The researchers see the ‘civilisation project’ in child care centres and in schools as part of more informal relations between adults and children, social classes and genders, and as promoting this informalisation. The habitus formation that is described in Children of the Welfare State is partly specific for Danish society in the second half of the twentieth century and the first decades of the twenty-first century; the researchers assume that the sociogenesis of this more sensitive approach to children by their educators is related to the experience of the two world wars and to the establishment of the Danish welfare state, but they do not articulate this connection.

The book ends with some bleak considerations about contemporary Danish society. The authors observe changes in global interdependencies, an increase in the fear of immigration, global competition, terror and polarisation. They note a decrease in trust in the ‘civilised’ behaviour of others, going together with processes of formalisation, with more external control and more surveillance, and with nationalism. They even speak of a decivilising spurt and they wonder if this is a minor fluctuation or a substantial shift in the balance between self-constraint and external control. At school, such developments go together with more emphasis on academic skills and on Danish history and culture, while integration of immigrant children within Danish society has become both a problem and an important objective. The same has happened in other European countries.

The merit of Children of the Welfare State is that the book gives a detailed and vivid account of the working of a civilising offensive, and relates daily practices in the class room to large-scale social changes. This connection could be theoretically further elaborated, but the research material is rich, it tickles the imagination, and it raises many interesting questions. One of those questions points to the paradox of civilising: to the complicated relationship between ‘civilisation’ and ‘distinction’, between integration and segregation, between inclusion and exclusion, in a society in which social inequality is increasing.

Norbert Elias’s Lost Research: Revisiting the Young Worker Project

 John Goodwin and Henrietta O’Connor
 Farnham: Ashgate, 2015, £70.00 hbk, ISBN: 9781409404668
 Reviewed by: Ryan Powell, University of Sheffield, England

This brilliant and fascinating book draws on a wealth of empirical material in opening up a ‘new’ aspect of Norbert Elias’s contribution to sociology that was, quite literally, assumed lost forever: youth studies and school to work transitions. The discovery of original data collected 40 years earlier by Elias’s team of researchers during an ill-fated, ‘long lost’ research project – the Adjustment of Young Workers to Work Situations and Adult roles – represents an extraordinary sociological find with the potential to make a huge contribution to our understanding of youth transitions, both historical and contemporary.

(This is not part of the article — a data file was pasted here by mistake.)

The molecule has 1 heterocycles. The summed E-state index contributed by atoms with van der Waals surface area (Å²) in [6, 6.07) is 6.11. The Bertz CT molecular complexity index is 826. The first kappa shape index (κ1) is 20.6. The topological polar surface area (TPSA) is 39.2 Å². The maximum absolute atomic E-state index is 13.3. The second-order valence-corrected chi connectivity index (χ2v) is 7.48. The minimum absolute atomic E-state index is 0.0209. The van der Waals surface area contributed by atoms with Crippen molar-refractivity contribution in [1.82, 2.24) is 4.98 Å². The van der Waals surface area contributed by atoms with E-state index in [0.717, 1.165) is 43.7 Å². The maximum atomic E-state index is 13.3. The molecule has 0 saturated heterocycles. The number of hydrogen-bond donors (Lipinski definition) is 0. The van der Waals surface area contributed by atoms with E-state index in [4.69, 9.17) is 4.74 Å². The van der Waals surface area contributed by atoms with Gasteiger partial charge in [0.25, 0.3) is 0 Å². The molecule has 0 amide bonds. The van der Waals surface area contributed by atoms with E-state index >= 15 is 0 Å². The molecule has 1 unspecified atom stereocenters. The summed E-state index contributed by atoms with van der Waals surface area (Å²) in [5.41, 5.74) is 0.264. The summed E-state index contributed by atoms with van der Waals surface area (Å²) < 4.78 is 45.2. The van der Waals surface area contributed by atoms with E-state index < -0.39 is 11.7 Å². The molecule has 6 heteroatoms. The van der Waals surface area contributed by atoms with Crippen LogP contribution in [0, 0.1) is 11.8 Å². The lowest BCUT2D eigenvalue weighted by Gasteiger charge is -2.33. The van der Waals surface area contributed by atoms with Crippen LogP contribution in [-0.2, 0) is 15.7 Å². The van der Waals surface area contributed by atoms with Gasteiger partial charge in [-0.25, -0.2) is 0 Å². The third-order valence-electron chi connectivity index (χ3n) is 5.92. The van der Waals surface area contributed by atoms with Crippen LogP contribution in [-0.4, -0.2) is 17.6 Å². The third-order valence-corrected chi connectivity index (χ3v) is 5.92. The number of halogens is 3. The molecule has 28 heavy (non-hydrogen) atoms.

The failed project centred on interviews with over 850 young school leavers in Leicester in the UK in the early 1960s. The research explored their school to work transitions and the subsequent adjustments they made in adapting to shifting labour markets. Remarkably, not only have Goodwin and O’Connor painstakingly re-assembled and analysed that dataset, they also managed to trace 100 of the original participants of the research and re-interviewed them some 40 years on, providing for a truly unique longitudinal insight.

The book makes a significant contribution on several levels: empirical, historical, methodological and also theoretical. The latter through the exposition of Elias’s little known ‘shock hypothesis’ on the problems young people face in adjusting to adult life. Beyond that wide ranging contribution Norbert Elias’s Lost Research is simply a fascinating read – a trip back in time packed full of sociological insights (on consumption, friendships, aspirations etc.), many with the potential to be developed and explored further, which Goodwin and O’Connor invite.

The text resonates loudly with contemporary debates on intergenerational disadvantage, the stigmatisation of youth and notions of a youth in crisis, exemplified by growing concerns around youth mental health and well-being, which some would deem to be at ‘crisis’ level. The data also shed empirical light on a wealth of historical questions around school experiences, family relations, individualisation, youth leisure and consumption, gender relations and informal employment access in the 1960s. Yet the book offers even more through a fascinating inside account of the Leicester Department of Sociology in the 1960s. The authors draw on research team correspondence and documentation from the fated project which offers a rare insight into research management in that era (how times have changed!) on what was a sizeable grant from the Department for Social and Industrial Research (DSIR) – a forerunner of the Economic and Social Research Council (ESRC). That information (e.g. minutes of meetings and letters between Elias and the team) is treated with sensitivity and caution but does provide a window into the workings of the research team and the ongoing disputes between Elias and the researchers, one of whom was a young Anthony Giddens. The fallout within the team is suggested as a key factor in the project’s failure, in the research remaining ‘lost’, and perhaps in damaging Elias’s reputation within British sociology, though that reputation has only grown since.